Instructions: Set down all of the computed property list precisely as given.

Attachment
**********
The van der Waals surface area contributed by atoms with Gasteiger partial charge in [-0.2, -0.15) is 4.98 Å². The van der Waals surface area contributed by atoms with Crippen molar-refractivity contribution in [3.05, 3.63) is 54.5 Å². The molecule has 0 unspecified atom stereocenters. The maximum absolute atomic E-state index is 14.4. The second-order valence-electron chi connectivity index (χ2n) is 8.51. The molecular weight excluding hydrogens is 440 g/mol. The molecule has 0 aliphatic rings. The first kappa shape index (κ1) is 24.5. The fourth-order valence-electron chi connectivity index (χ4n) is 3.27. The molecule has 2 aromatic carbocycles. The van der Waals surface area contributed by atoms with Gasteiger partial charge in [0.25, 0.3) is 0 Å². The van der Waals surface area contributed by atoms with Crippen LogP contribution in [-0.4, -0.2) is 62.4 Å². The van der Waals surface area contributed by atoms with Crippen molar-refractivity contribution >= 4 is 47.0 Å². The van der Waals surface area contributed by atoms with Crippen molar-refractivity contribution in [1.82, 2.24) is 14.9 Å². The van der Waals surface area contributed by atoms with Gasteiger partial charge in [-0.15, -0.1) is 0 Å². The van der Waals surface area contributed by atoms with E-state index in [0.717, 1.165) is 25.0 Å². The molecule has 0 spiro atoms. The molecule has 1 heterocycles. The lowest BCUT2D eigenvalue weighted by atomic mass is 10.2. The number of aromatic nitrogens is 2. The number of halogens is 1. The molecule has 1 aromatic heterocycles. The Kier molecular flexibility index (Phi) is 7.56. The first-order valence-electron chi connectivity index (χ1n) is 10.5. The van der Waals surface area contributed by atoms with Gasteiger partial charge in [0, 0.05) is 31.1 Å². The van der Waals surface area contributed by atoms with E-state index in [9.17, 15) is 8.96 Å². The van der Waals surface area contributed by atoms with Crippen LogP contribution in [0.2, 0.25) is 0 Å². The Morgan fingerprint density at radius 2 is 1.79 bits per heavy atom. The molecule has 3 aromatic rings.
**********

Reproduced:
The van der Waals surface area contributed by atoms with Gasteiger partial charge in [-0.2, -0.15) is 4.98 Å². The van der Waals surface area contributed by atoms with Crippen molar-refractivity contribution in [3.05, 3.63) is 54.5 Å². The molecule has 0 unspecified atom stereocenters. The maximum absolute atomic E-state index is 14.4. The second-order valence-electron chi connectivity index (χ2n) is 8.51. The molecular weight excluding hydrogens is 440 g/mol. The molecule has 0 aliphatic rings. The first kappa shape index (κ1) is 24.5. The fourth-order valence-electron chi connectivity index (χ4n) is 3.27. The molecule has 2 aromatic carbocycles. The van der Waals surface area contributed by atoms with Gasteiger partial charge in [0.25, 0.3) is 0 Å². The van der Waals surface area contributed by atoms with Crippen LogP contribution in [-0.4, -0.2) is 62.4 Å². The van der Waals surface area contributed by atoms with Crippen molar-refractivity contribution >= 4 is 47.0 Å². The van der Waals surface area contributed by atoms with Crippen molar-refractivity contribution in [1.82, 2.24) is 14.9 Å². The van der Waals surface area contributed by atoms with Gasteiger partial charge in [-0.15, -0.1) is 0 Å². The van der Waals surface area contributed by atoms with E-state index in [0.717, 1.165) is 25.0 Å². The molecule has 0 spiro atoms. The molecule has 1 heterocycles. The lowest BCUT2D eigenvalue weighted by atomic mass is 10.2. The number of aromatic nitrogens is 2. The number of halogens is 1. The molecule has 1 aromatic heterocycles. The Kier molecular flexibility index (Phi) is 7.56. The first-order valence-electron chi connectivity index (χ1n) is 10.5. The van der Waals surface area contributed by atoms with Gasteiger partial charge in [0, 0.05) is 31.1 Å². The van der Waals surface area contributed by atoms with E-state index in [9.17, 15) is 8.96 Å². The van der Waals surface area contributed by atoms with Crippen LogP contribution in [0.2, 0.25) is 0 Å². The Morgan fingerprint density at radius 2 is 1.79 bits per heavy atom. The molecule has 3 aromatic rings.